Yellow fever: the risk of re-urbanization of the disease is real

Study shows a possible risk of urban transmission of the yellow fever virus returning in Brazil


The research involved 11 populations of the diseases transmitting mosquitoes from Brazil and one from Congo, place of origin of the vírus

An article published on the international journal Scientific Reports, this July, alerts for the re-introduction of the yellow fever virus in urban environments. The study entitled Potential risk of re-emergence of urban transmission of Yellow Fever virus in Brazil facilitated by competent Aedes populations (linkar o PDF) showed that the existing Aedes aegypti populations in Brazil are able to transmit the virus, currently circulating in wild areas and, this way, there is a possibility of the re-emergence of the virus in urban areas.

The research involved 11 populations of the diseases transmitting mosquitoes in Brazil: Aedes aegypti, Aedes albopictus, Haemagogus leocucelaenus and Sabethes albiprivus, and one from Congo, Africa, the virus place of origin. The insects were infected with three strains of the virus, from which two are currently circulating in Brazil and one in Africa. Rio de Janeiro, Goiânia and Manaus were the surveyed cities, since they combine features as simultaneous infections in several animals of a given geographic area, similar to a human epidemic. The returned results were surprising: Rio de Janeiro had the greatest potential for yellow fever virus dissemination in urban areas. The mosquito populations from Goiânia and Manaus, were also susceptible to transmitting the disease, but in a smaller scale.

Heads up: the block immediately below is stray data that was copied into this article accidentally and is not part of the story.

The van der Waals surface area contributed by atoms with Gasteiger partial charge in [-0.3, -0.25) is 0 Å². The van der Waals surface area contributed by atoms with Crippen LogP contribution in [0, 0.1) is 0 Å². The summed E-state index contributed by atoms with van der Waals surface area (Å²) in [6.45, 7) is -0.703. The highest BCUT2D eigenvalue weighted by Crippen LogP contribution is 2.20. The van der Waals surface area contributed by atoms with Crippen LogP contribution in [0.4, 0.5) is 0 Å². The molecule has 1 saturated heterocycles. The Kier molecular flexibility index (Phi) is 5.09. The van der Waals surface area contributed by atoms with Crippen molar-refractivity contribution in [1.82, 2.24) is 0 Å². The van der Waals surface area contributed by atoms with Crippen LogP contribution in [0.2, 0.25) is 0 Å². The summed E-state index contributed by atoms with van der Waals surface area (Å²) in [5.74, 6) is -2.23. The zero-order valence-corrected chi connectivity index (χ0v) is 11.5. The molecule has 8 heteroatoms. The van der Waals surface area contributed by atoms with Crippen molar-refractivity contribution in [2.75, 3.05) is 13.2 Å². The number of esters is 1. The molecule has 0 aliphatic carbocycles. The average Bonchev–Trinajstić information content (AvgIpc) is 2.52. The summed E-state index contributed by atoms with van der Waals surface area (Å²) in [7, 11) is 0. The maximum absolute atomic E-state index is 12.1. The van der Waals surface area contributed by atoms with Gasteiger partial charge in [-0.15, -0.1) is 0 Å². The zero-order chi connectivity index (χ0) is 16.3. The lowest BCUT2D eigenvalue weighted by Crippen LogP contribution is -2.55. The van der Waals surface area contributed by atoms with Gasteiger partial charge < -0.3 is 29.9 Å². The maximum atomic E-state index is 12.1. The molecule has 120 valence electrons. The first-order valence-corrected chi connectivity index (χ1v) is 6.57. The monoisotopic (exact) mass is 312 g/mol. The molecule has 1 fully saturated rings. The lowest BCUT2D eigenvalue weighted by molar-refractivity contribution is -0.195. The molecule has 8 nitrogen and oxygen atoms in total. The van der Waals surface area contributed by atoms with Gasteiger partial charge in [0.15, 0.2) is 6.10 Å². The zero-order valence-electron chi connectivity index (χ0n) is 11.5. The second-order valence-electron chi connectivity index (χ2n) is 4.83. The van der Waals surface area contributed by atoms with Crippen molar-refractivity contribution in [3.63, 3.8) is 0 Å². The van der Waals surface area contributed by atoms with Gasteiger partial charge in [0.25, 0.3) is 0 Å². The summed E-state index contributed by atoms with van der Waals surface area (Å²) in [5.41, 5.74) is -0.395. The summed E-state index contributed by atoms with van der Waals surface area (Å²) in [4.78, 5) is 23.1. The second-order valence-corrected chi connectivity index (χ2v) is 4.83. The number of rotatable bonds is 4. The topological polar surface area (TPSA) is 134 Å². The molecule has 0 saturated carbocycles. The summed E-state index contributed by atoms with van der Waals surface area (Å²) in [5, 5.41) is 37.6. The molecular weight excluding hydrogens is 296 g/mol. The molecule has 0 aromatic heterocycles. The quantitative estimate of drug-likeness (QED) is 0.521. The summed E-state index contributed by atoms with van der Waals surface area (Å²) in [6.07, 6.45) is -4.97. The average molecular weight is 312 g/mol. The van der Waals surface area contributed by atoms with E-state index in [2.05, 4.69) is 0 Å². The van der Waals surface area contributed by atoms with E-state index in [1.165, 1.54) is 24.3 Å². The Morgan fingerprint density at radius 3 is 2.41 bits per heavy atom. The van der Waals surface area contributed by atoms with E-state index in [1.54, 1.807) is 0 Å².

Doctor Pedro Vasconcelos, head of the Evandro Chagas Institute, who joined the study, explains that the Aedes were efficient to disseminate and transmit the virus after day 14 after infection. It was also shown that the Brazilian Aedes aegypti is susceptible to American and African virus genotypes. And that the Rio de Janeiro Aedes albopictus was very efficient in supplying virus particles from saliva, he details. The research also revealed the Hemagogus and Sabethes from Rio de Janeiro were highly competent to transmit Brazilian and African strains of the virus.

The study was performed by the Oswaldo Cruz Institute in partnership with the Pasteur Institute, from France, and counted with collaboration from the Evandro Chagas Institute, in Pará State.…